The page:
You’re mixing and matching a whole slew of not necessarily connected things there buddy
The world has relied on grains since the advent of agriculture. Grains really are not killing us. Grains are also not particularly inflammatory unless you have an underlying grains specific tolerance issue or straight up have celiac disease (both of which are actually VERY rare relative to total population).
Let’s put it this way, what has the Chinese relied on since goodness knows how far back (we’re talking about the age of dynasties here at least)? Grains. What had the Romans relied on as they conquered? Grains. This whole anti-gluten/anti-grains movement is actually relatively new and has little to no real data to back it up. Going by the logic that grains are bad, China should not have such a dominant population in terms of numbers on this planet.
I do agree that GMOs should be labeled but they practically are labeled if you think about it, because it’s a huge bustling business these days for selling organic/raw/non-GMO foods. There’s a lot of monetary value in being able to label things gluten-free/grains-free/organic/raw/non-GMO/etc. these days. If you think about it logically, GMOs not being labeled is really a non-issue seeing how people are happily putting in effort to look for products specifically labeled as non-GMO and what not along with paying a good premium on such things.
I think it’s pretty clear going by your post there along with the popularity of gluten-free non-GMO etc. foods that there’s a complete lack of understanding what is actually good or bad. Such as your statement about grains killing people. It’s really not at all. There’s a lot more people with shellfish and nut allergies than there are with grains/gluten intolerance.[/quote]
Yes celiac is rare - about 1 in 100. But non-celiac gluten sensitivity is another thing all together. You are incorrect to say that “a lot more people with shellfish and nut allergies than there are with grains/gluten intolerance.” Web MD estimates it at 6 in 100. Shellfish is 2 in 100. Nut allergies about 1 in 100.
People choose not to eat healthy whole grains by in large. I didn’t mean to villainize all grains. To clarify, I definitely should have added the word “refined” when I said grains are killing people – The majority of calories consumed in America is from high GI refined grain (especially if you include corn syrup). It’s people’s indifference to making healthy decisions that is killing people - of which lack of exercise, overconsumption, and high GI, low nutrient foods are major factors. But just because whole grain can be part of a healthy diet, it would not be right to ignore the fact that refined grains are a big factor in many diseases.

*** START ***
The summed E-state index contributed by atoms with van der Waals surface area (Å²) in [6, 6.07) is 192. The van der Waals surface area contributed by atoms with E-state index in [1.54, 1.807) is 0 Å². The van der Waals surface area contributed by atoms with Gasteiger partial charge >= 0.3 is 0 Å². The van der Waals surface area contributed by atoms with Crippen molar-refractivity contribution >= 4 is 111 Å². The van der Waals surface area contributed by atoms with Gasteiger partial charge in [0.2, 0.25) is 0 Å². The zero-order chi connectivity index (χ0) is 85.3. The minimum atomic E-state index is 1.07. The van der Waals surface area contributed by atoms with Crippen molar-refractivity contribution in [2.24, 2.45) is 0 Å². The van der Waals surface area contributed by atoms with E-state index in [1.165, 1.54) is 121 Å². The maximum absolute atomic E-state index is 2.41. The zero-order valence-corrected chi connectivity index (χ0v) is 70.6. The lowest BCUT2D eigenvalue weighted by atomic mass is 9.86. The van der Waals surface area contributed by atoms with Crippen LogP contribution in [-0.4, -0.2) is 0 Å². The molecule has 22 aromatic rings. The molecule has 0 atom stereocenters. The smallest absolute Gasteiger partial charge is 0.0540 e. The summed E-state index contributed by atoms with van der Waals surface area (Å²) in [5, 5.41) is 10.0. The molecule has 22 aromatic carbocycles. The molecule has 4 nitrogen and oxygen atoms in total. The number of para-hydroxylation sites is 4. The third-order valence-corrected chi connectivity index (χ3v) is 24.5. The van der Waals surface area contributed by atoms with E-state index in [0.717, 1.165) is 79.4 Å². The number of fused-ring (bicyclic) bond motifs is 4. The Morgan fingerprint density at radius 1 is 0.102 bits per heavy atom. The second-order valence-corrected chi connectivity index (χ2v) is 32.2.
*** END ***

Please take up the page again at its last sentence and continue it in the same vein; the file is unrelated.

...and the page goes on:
When you make reference to the Chinese, you have no credible basis to justify any correlation between rice consumption and health, longevity, or population size. They are not one in the same. Their modern diet is not their traditional diet. Their previously healthy lifestyle was related to hard work and their connection with food. For instance they understood that soy should be fermented, tofu was rarely if ever eaten, and meat was eaten in small amounts or separately from rice. Also, ability to reproduce has more to do with freedom and resources like total size of geography, climate, soil fertility, farming methods, and technological know how.[/quote]
- I am Chinese, you’re obviously not and know nothing of the culture.
- Wheat noodles for one thing is the everyman food for sustenance in China since the 9th century or earlier.
- The northern and southern Chinese will either rely mainly on wheat or rice. Northerners mainly rely on wheat. Southerners mainly rely on rice. Why? Because in the north is where the wheat is grown and the south is where rice is grown. They have largely been an agricultural culture, you eat what you grow.
- You’re point about tofu being rarely eaten, that’s just laughable and clearly demonstrates that you have no idea what you are talking about in regards to the diets of the Chinese. HA HA HA.
- Meat was rarely eaten not because it was healthier, it was because it was more expensive. We’re talking about a very poor culture here, why do you think they relied so much on wheat in the north and rice in the south?
- I am actually talking about their traditional diet. There’s still a lack of a “modern” diet throughout China. The food there really has not changed in goodness knows how long. The fact that you think there’s some sort of special “modern” diet demonstrates how you are clueless on the matter.